Life is short, be patient…
“Maxima enim, Patientia virtus”
Patience is the greatest virtue
Who says that? Um, Axl Rose? “All you need is a little patience.” Aristotle? “Patience is bitter, but its fruit is sweet.”
On the other hand…”Life is short,” is also a well-known motto. It’s poetically penned by the Bible’s King David:
“As for man, his days are like grass. As a flower of the field, so he flourishes, for the wind passes over it, and it is gone, and the place thereof remembers it no more.” Psalm 103:15.
Some would say, “Life is too short to wait.” Cripes, if life is too short to wait, how am I supposed to have patience? When I read that Psalm of King David, I get very impatient!
I also can’t count the number of elders who, when my children were small, reminded me, “It goes fast!” It is especially memorable when I was tearing my hair out over some toddler shenanigans and I heard, “Enjoy it!” I was definitely thinking more along the lines of Aristotle during those times. The kids are screaming at each other, throwing up or defying me to no end and you say, “Enjoy?” How do I “enjoy” this bitter time?
I believe I quoted 1 Corinthians 13 in another post. It is considered the “love” chapter of the New Testament. It begins, “Love is patient….” Now this I can understand. Patience alone as a virtue leads to a, “we-suck-as-humans-if-we-get-impatient” thought. But this says, patience is a virtue because of how it reveals love. Patience isn’t a virtue without reason, it is a virtue when used in the service of love. Consider this, in some cases, it would be plain stupid to wait patiently! Oh, I don’t know, calling 911 seems a good example. Love in that case reacts swiftly.
So those elders weren’t asking the impossible, because who in their right mind “enjoys” cleaning up vomit in the middle of the night!? They were reminding me to keep my love for the littles at the forefront of my interactions with them. To be patient in the tougher times, to model what love looks like. Because love wouldn’t shame them for being sick, or for interrupting my sleep, or having an emotional melt-down. It would be patient.
And the “life is short,” crowd. They aren’t asking me to fret about the speed of time passing, but to choose my daily actions and words wisely, while I can. To order my priorities based on what is truly valuable to me. To have a mindset of gratitude over grievances. People over possessions. Substance over style. To be joyful for the gift of life, no matter what circumstances the day brings.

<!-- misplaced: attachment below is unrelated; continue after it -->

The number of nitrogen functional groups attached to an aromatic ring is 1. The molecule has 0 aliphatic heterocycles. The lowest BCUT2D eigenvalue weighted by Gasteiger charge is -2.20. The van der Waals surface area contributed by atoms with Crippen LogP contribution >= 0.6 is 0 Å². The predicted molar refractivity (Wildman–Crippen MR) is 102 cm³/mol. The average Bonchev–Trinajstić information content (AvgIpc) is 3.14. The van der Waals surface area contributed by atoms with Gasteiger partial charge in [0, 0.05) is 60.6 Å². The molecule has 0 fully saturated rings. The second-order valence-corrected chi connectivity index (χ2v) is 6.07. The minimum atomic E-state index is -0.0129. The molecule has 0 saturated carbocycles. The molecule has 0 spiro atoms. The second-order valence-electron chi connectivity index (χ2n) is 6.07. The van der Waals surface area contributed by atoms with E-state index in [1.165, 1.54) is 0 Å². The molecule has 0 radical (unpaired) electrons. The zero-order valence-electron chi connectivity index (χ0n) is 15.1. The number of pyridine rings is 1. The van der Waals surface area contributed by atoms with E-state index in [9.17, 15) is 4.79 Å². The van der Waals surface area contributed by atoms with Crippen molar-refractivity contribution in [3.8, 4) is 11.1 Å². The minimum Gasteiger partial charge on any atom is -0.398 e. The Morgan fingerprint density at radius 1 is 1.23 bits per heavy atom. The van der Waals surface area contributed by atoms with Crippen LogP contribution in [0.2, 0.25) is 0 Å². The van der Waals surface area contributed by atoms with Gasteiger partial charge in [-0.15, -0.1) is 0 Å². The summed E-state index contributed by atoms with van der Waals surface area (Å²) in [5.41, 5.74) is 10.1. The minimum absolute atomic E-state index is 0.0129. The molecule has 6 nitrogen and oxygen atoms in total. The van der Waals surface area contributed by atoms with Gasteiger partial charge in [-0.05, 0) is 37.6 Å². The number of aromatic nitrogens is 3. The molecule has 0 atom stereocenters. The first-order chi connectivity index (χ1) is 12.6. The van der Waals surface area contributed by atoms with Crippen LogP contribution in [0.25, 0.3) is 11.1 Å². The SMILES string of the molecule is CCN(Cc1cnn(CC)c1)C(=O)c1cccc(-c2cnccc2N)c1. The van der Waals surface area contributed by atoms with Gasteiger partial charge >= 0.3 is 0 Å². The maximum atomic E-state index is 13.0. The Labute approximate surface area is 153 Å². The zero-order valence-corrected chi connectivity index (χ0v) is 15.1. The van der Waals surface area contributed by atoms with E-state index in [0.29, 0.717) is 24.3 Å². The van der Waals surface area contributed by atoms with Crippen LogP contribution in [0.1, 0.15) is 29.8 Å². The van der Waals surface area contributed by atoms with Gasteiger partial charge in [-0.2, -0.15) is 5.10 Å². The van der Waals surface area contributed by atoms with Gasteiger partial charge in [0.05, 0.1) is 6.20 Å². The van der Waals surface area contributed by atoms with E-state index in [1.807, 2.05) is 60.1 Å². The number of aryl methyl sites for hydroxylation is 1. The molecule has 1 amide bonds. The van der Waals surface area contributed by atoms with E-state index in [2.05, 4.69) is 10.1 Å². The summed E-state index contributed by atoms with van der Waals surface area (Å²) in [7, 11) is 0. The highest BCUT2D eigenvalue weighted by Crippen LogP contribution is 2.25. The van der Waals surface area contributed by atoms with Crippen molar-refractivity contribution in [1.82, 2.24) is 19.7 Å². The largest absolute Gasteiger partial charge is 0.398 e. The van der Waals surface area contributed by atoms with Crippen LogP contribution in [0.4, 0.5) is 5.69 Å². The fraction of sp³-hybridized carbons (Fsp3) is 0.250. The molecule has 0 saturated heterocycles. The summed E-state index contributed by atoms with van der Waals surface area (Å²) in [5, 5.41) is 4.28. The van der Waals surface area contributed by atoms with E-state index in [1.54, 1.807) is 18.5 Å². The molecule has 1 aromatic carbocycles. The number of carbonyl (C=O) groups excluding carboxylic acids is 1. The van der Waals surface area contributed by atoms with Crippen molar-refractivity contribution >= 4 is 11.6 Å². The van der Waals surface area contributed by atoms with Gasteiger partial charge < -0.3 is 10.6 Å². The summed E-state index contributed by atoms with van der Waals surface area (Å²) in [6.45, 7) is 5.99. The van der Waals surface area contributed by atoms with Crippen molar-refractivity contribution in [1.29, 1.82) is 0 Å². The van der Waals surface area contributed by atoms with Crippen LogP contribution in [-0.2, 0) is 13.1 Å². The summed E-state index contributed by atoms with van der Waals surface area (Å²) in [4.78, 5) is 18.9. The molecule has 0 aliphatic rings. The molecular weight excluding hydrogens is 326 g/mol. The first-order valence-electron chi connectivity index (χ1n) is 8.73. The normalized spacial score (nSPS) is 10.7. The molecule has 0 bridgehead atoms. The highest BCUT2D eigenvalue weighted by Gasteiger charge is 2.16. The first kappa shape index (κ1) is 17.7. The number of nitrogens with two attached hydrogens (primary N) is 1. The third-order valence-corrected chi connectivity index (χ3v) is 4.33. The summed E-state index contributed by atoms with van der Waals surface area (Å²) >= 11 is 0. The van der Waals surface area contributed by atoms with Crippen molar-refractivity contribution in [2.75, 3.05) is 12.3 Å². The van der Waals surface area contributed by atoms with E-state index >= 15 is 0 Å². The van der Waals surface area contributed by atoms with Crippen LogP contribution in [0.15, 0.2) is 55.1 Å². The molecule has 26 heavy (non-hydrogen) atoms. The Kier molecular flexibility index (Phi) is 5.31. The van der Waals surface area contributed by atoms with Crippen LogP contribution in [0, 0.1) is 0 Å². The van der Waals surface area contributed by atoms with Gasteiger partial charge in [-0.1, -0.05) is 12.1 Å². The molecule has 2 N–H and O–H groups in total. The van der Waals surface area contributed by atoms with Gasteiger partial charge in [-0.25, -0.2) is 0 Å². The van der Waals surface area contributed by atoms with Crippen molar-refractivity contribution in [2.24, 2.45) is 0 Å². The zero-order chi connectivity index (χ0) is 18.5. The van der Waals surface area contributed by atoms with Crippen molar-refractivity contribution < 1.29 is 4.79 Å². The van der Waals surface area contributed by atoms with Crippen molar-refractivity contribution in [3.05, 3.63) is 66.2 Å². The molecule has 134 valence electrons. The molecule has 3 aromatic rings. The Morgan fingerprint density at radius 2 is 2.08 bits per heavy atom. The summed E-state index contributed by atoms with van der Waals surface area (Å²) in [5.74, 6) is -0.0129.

I was watching two chipmunks on the rocks by the lake today. Have you ever seen a chipmunk up close? Those little guys are so cute! They scurry around looking all playful and curious. I couldn’t see their little mouths but it seemed as if their spirits were smiling as they checked me out, sitting on their rocks. Apparently their instinctive lives of foraging for food and digging their burrows play an important role in keeping trees alive! (According to National Geographic, animals.nationalgeographic.com.) Yet, they only live for about three years, if that long, since they are small and vulnerable to predators. I don’t know if they are patient in their endeavors, but they seem to model love a little bit. They do their thing with what looks like joy.
“Observe who is most patient in his love,
He is advantaged others all above.
Patience is virtue high, and that’s certain;
For it does vanquish, as these clerks make plain,
Things that oppression never could attain.
One must not chide for trifles nor complain.
Learn to endure, or else, so may I go,
You’ll have to learn it, whether you will or no….”
Geoffrey Chaucer, The Canterbury Tale’s,
“The Franklin’s Tale,” lines 63-70